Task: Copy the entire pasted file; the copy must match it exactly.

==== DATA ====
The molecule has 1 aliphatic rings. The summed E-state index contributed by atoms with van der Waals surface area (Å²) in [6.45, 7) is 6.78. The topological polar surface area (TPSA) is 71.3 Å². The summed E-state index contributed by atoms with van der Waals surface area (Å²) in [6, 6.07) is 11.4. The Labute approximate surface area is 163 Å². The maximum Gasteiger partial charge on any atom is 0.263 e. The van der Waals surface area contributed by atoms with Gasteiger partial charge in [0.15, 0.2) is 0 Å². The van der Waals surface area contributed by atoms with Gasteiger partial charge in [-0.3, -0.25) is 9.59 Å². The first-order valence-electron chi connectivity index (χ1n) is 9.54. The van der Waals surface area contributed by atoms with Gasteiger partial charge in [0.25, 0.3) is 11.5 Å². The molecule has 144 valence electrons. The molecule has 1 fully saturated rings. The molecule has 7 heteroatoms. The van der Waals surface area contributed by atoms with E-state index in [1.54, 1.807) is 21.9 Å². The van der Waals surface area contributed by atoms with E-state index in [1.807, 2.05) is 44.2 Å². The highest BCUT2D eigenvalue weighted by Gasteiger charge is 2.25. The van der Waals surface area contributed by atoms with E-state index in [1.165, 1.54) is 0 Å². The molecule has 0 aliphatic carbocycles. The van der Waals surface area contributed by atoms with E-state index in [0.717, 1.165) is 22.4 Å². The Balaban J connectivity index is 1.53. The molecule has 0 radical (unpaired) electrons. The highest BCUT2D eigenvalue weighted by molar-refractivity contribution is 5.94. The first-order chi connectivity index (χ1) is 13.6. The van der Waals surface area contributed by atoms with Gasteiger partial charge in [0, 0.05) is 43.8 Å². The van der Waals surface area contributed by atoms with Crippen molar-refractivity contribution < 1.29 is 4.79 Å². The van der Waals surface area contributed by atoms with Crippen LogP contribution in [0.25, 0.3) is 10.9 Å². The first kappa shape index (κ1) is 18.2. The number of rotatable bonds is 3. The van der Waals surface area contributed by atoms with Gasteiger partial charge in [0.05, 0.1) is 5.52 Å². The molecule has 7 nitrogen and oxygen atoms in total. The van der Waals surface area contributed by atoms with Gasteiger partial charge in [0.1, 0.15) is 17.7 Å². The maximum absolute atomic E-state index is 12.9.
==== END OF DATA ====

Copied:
The molecule has 1 aliphatic rings. The summed E-state index contributed by atoms with van der Waals surface area (Å²) in [6.45, 7) is 6.78. The topological polar surface area (TPSA) is 71.3 Å². The summed E-state index contributed by atoms with van der Waals surface area (Å²) in [6, 6.07) is 11.4. The Labute approximate surface area is 163 Å². The maximum Gasteiger partial charge on any atom is 0.263 e. The van der Waals surface area contributed by atoms with Gasteiger partial charge in [0.15, 0.2) is 0 Å². The van der Waals surface area contributed by atoms with Gasteiger partial charge in [-0.3, -0.25) is 9.59 Å². The first-order valence-electron chi connectivity index (χ1n) is 9.54. The van der Waals surface area contributed by atoms with Gasteiger partial charge in [0.25, 0.3) is 11.5 Å². The molecule has 144 valence electrons. The molecule has 1 fully saturated rings. The molecule has 7 heteroatoms. The van der Waals surface area contributed by atoms with E-state index in [1.54, 1.807) is 21.9 Å². The van der Waals surface area contributed by atoms with E-state index in [1.807, 2.05) is 44.2 Å². The highest BCUT2D eigenvalue weighted by Gasteiger charge is 2.25. The van der Waals surface area contributed by atoms with E-state index in [1.165, 1.54) is 0 Å². The molecule has 0 aliphatic carbocycles. The van der Waals surface area contributed by atoms with E-state index in [0.717, 1.165) is 22.4 Å². The Balaban J connectivity index is 1.53. The molecule has 0 radical (unpaired) electrons. The highest BCUT2D eigenvalue weighted by molar-refractivity contribution is 5.94. The first-order chi connectivity index (χ1) is 13.6. The van der Waals surface area contributed by atoms with Gasteiger partial charge in [0, 0.05) is 43.8 Å². The van der Waals surface area contributed by atoms with Crippen molar-refractivity contribution < 1.29 is 4.79 Å². The van der Waals surface area contributed by atoms with Crippen LogP contribution in [0.25, 0.3) is 10.9 Å². The first kappa shape index (κ1) is 18.2. The number of rotatable bonds is 3. The van der Waals surface area contributed by atoms with Gasteiger partial charge in [0.05, 0.1) is 5.52 Å². The molecule has 7 nitrogen and oxygen atoms in total. The van der Waals surface area contributed by atoms with Gasteiger partial charge in [0.1, 0.15) is 17.7 Å². The maximum absolute atomic E-state index is 12.9.